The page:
In June 2003, the insured company received a letter alleging trademark violation but noting that the trademark holder would "consider a proposal so long as it recognizes its prior rights in the trademark and provides a satisfactory, concrete basis for concluding that the arrangement would be sufficiently remunerative to allow a third party to use rights under the marks and registration." The letter warned that the trademark holder would insist that the company stop using the trademark if an agreement could not be reached.
More than two years later, in September 2005, the company obtained the D&O policy. The policy defined "claim" as "a demand or assertion of a legal right seeking Damages against any insured." The policy defined "Damages" as a "money judgment, award or settlement." In August 2007, the authors of the June 2003 letter brought suit against the insured for trademark infringement. The insurer refused to defend the suit, arguing that the claim was not covered because it was first raised in the June 2003 letter, prior to the inception of the policy.
In the ensuing coverage litigation, the district court considered cross-motions for summary judgment. The court explained that, to make a claim under the policy, a party must (1) make a demand or assert a legal right and (2) seek damages. The court concluded that the letter met the first element of the test because it alleged a trademark violation. As to the damages element, the court concluded that the letter "was written for the express purpose of seeking a money settlement." The court noted that the letter asserted a right, provided grounds for a settlement request, and concluded with a threat of action. In these circumstances, the court held that the letter satisfied the definition of a claim. Accordingly, the court granted summary judgment to the insurer.
New York Federal Court Holds that Policyholder's Receipt of Disciplinary Complaint Prior to Policy Effective Date Triggered Prior Knowledge Exclusion
The United States District Court for the Southern District of New York, applying New York law, has held that an insurer owed no duty to defend or indemnify under a lawyers' professional liability policy because the policy's prior knowledge exclusion barred coverage. Citak & Citak v. St. Paul Travelers Cos., Inc., 2008 WL 1882660 (S.D.N.Y. Apr. 28, 2008).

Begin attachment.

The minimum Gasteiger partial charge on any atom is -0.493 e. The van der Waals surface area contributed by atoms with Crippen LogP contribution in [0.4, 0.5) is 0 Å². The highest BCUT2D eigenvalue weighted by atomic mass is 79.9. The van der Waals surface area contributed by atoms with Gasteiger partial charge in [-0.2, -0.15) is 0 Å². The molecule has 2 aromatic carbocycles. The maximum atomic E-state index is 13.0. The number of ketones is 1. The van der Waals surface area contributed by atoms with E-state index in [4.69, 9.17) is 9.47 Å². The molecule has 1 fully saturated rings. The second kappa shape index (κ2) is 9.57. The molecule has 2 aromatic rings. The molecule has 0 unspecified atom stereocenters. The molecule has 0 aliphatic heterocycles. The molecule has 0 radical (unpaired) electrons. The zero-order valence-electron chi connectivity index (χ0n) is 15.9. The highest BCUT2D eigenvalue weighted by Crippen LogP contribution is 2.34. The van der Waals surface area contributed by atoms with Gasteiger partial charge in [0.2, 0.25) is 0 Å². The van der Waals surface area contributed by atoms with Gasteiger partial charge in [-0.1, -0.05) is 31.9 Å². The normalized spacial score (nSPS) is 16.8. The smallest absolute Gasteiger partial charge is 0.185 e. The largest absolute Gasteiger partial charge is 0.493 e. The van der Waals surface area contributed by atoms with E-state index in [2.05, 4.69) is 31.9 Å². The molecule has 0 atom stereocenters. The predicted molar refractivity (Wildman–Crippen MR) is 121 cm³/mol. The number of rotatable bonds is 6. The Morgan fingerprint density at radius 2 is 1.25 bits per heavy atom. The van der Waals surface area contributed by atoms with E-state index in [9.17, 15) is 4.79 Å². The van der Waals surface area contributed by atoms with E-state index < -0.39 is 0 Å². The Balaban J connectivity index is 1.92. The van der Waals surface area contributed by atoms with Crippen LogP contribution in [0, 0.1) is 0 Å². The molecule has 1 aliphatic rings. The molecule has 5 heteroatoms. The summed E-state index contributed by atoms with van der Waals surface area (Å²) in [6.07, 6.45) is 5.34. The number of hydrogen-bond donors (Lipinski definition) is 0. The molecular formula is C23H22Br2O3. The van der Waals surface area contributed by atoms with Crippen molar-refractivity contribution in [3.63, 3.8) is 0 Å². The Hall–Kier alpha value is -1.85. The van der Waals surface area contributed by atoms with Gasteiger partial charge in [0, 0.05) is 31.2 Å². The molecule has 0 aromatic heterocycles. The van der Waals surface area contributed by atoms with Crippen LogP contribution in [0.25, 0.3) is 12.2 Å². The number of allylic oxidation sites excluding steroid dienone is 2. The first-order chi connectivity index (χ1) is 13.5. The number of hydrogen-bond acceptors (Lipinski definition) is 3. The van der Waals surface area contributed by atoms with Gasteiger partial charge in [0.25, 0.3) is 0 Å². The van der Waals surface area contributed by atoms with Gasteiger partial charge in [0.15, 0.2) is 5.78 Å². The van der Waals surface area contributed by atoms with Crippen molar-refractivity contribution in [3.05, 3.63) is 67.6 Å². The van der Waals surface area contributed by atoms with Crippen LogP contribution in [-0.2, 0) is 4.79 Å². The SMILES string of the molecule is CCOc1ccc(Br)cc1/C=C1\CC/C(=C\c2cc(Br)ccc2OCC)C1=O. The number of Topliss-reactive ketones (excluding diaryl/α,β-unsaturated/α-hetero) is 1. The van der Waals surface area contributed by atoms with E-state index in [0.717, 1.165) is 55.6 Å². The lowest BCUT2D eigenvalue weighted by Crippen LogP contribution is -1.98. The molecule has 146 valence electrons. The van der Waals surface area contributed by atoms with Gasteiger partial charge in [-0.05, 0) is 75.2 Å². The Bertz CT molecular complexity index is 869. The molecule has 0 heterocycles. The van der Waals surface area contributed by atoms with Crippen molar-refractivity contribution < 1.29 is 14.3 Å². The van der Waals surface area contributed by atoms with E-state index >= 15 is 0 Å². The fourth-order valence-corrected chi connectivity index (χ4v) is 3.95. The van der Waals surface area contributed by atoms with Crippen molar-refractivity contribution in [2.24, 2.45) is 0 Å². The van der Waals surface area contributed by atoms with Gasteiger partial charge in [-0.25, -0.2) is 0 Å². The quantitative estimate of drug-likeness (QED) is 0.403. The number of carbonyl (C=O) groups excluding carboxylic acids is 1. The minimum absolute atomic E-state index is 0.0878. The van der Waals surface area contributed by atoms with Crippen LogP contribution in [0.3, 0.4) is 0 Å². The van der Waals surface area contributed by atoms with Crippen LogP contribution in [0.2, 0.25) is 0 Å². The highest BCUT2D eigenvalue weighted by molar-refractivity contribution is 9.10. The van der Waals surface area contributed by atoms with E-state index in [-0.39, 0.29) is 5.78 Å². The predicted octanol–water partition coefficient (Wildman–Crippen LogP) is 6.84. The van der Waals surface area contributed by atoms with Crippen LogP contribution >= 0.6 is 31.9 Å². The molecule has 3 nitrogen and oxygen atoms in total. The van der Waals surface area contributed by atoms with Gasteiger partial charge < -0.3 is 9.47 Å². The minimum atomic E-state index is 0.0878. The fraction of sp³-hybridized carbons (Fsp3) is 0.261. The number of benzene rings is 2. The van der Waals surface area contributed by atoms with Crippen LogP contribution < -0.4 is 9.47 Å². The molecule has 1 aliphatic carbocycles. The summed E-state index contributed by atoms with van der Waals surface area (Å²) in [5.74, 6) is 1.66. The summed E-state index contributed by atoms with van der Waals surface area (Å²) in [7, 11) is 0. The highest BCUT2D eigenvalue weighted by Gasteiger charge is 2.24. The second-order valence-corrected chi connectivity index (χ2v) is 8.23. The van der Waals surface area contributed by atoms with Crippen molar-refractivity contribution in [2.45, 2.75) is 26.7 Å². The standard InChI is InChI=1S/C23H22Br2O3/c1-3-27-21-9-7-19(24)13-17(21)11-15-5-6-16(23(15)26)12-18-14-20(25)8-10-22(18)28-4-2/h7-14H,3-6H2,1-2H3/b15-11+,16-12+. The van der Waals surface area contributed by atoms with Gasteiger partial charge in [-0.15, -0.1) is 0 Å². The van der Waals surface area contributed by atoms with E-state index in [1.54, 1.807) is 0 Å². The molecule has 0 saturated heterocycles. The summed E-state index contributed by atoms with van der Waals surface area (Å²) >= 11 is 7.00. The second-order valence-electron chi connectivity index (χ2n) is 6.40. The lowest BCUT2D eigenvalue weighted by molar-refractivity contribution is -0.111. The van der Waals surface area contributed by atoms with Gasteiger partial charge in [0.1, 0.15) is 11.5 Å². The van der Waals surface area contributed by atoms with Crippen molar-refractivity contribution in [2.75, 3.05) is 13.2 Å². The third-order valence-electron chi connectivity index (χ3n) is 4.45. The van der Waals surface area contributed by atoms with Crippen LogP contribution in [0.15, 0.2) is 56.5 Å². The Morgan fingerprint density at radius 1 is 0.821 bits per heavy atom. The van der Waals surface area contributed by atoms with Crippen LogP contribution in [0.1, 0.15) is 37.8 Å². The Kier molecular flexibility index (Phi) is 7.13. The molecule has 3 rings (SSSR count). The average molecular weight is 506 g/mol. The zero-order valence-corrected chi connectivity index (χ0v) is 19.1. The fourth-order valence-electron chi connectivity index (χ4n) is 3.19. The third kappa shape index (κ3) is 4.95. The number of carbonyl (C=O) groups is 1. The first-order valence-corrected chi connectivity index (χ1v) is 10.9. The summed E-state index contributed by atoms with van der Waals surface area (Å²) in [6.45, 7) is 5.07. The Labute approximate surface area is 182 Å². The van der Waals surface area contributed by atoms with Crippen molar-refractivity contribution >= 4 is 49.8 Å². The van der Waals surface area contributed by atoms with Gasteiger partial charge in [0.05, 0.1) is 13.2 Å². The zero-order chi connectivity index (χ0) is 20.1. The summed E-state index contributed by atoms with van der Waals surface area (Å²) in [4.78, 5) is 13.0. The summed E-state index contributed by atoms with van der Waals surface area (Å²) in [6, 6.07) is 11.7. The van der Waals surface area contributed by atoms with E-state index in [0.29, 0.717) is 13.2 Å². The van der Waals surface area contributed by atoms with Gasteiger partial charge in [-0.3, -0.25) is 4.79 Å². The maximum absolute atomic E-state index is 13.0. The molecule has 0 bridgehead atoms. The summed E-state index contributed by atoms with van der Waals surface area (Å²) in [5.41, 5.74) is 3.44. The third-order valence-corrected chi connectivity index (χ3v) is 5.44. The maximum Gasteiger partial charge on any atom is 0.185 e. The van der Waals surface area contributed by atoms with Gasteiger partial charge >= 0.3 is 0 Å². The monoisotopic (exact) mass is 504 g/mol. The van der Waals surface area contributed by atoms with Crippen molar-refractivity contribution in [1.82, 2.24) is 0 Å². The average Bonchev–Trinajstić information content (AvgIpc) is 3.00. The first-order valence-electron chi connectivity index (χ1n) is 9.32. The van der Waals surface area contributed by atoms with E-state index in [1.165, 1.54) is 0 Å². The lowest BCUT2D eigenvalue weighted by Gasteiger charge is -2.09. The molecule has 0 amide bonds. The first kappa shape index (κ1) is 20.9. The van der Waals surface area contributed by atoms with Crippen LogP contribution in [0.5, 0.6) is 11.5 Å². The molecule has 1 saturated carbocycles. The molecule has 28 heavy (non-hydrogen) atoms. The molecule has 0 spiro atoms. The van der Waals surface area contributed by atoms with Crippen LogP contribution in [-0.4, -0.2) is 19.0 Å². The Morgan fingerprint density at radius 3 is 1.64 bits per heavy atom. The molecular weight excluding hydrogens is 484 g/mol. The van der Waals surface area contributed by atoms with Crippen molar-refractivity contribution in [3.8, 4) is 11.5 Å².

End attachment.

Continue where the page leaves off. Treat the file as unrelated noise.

The insurer issued a lawyers' professional liability policy to a law firm for a policy period beginning April 28, 2006. The policy's prior knowledge exclusion barred coverage for claims "arising out of any act, error, omission, negligent act or 'personal injury' occurring prior to [April 28, 2006] if any insured prior to [April 28, 2006] knew or could have reasonably foreseen that such act, error, omission, negligent act or 'personal injury' might be expected to be the basis of a 'claim' or 'suit.'"
In the underlying litigation, the plaintiffs alleged that the law firm committed legal malpractice in delaying the plaintiffs' pursuit of an arbitration award against a contractor. Before filing a lawsuit in state court in November 2006, the underlying plaintiffs filed a complaint against the law firm with the Departmental Disciplinary Committee of the First Judicial Department of the Supreme Court of the State of New York (the "DDC Complaint") in December 2005.
The court concluded that the policy's prior knowledge exclusion barred coverage. Applying an objective reasonableness standard, it reasoned that receipt of the DDC Complaint put the law firm on notice of a potential claim. The court also found that the law firm reasonably could have foreseen the damages caused by the delay in bringing arbitration.